Bringing Healthy Back in 2014
So, fun fact for 2014! I'm kissing my twenties goodbye this year. If that wasn't bad enough, I rode out the end of last year with a painful pinched nerve in my lower back that prohibited me from taking a position relative to sitting of any kind. I spend half of my life in this chair typing up stories and connecting online to the people and organizations that we partner with. (I spend the other half driving blissfully around town in the happy car of mine that makes me smile every morning when I get in it!)
But, I digress. Pinched nerves are not FUN or HAPPY. Thank goodness for my fiancé who was by my side for a week of unending requests for hot packs and pain relievers. Seriously, thank you. Now that I'm back on my feet and back in the saddle, I mean chair, let's make this a teachable moment. I must face the facts, and imagine that some of you will too; Health is not to be ignored. Even Scott Adams, the creator of Dilbert is equating health with happiness in 2014.
After making a series of calls to cancel all plans and override my entire holiday social schedule, I found a commonality in my conversations that opened my eyes to back pain. It turns out almost everyone has had this happen to them, and NEVER in an opportune moment like mine where I had the luxury of spending some days comfortably in bed. Sometimes in the middle of a 12 hour nursing shift with lives dependent upon her, and other times in the bathroom stall hauling up panty hose just ahead of an important court hearing.
It occurred to me that I mentioned some back pain to my doctor in the spring. Her response to my complaint was, "Take some advil." I think that was bad advice. Sorry, Doc. What she should have said, and what I gained from those stories supplied by friends and family, were great tips for preventative measures and constructive methods for preventing back pain and keeping my life productively in motion.
I was stuck in the fetal position, a pillow between my legs for a few days before I could really think about gaining a range of motion. Once I did, I started by pulling my knees towards my chest. At first this was not really happening without a ton of pain, but eventually stretching felt good and I got my groove back. Then I pulled my other leg towards my chest and then across. On the third day I stood and performed this task with my hand firmly hinged on a dining room chair. I even made it up the stairs. But, I was still in a lot of pain so I did make an appointment with my doctor. (I recommend this as a first step, not a third, but I'm stubborn that way.)
She prescribed more of the same; "Get some rest, take some meds and keep stretching."
There's more to the story. Turns out there is a whole science to this having to do with the way you sit, what chair you use, what position you type in and what exercises you perform consistently. Let's start with the way you sit.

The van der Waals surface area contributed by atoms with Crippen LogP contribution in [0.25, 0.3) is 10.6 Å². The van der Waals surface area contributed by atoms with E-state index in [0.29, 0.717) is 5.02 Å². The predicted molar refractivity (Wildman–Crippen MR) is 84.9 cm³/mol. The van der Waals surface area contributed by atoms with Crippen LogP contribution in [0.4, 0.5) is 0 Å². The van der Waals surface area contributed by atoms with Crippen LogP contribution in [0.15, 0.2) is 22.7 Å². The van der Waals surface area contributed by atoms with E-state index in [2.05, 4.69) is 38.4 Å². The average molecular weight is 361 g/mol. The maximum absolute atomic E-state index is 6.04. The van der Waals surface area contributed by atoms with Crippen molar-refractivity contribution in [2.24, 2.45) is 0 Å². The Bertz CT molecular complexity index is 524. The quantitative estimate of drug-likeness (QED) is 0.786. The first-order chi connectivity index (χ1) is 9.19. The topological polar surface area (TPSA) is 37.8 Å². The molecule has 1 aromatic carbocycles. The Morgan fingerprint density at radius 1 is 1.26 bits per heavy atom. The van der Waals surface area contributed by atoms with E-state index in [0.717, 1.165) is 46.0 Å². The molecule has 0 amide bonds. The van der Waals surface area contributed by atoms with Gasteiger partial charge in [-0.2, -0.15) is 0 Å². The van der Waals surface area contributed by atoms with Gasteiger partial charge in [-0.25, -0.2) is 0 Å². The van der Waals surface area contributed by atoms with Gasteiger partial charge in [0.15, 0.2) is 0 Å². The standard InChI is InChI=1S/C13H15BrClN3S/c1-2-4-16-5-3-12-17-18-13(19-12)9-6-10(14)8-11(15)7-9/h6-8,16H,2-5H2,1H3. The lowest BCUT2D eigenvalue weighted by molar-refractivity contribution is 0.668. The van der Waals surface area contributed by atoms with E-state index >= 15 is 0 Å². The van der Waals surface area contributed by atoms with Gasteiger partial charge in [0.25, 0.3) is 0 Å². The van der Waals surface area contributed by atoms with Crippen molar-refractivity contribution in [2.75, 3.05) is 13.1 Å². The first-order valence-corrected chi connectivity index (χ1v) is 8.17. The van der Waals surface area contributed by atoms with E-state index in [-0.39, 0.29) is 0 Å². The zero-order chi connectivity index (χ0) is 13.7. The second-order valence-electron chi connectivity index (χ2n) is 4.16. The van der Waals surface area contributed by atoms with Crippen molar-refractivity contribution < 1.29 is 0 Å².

There's a ton of info on ergonomic (equipment design) positioning. A quick google search opened up a whole new world to me:
Mainly -- pick a chair with lumbar support, occasionally adjust your position no matter how correct it is, and keep your wrists angled against the keyboard properly. The American Association for Orthopaedic Surgeons* describes a set of aches and pains associated with long periods of sitting and provides some great recommendations.
Check out their insight on work stations:
- Height of the desk at about elbow level when sitting down.
- Have enough room below the work surface to comfortably fit your knees and thighs.
- Keep the height of the surface holding your keyboard and mouse or trackball about 1 to 2 inches above your thighs. Center the keyboard in front of your body.
- Many experts suggest that when you use a correctly positioned keyboard:
- Your elbows stay near your body in an open angle allowing circulation to the lower arms and hands.
- Your arms are nearly perpendicular to the floor.
- Your wrists are nearly straight.
You may be more comfortable if you use your arm, not just your wrist, to move the mouse. Choose a mouse that fits the size of your hand comfortably and is as flat as possible to minimize wrist strain.
I just ordered my lumbar supportive desk chair and I can't wait to get it!
Last, but not least -- the most important thing anyone can do to have a healthy back is core exercises.
I picked yoga, but pelvic thrusts and calisthenics were among the recommendations I received.
I think you'll love this beginner yoga program with two leading New Zealand men who seem to be very into fitness. Also they bring a new high to the diligent practice of yoga and will help you redefine the art of"turning your hip, pushing your weight and coming back to upright."
As always, seek a doctor's care whenever you are sick or in pain.
Recommendations provided by me, a self-admitted authority on nothing in particular.
Cheers to health and happiness in 2014!
*There are two spellings for orthopedic/orthopaedic. We picked the British verison for our purposes here. It's more fun.
Opinions expressed in this article belong to the author. Always seek a doctor's care before you take anything including advice from someone who's not authorized on the subject of your physical wellbeing.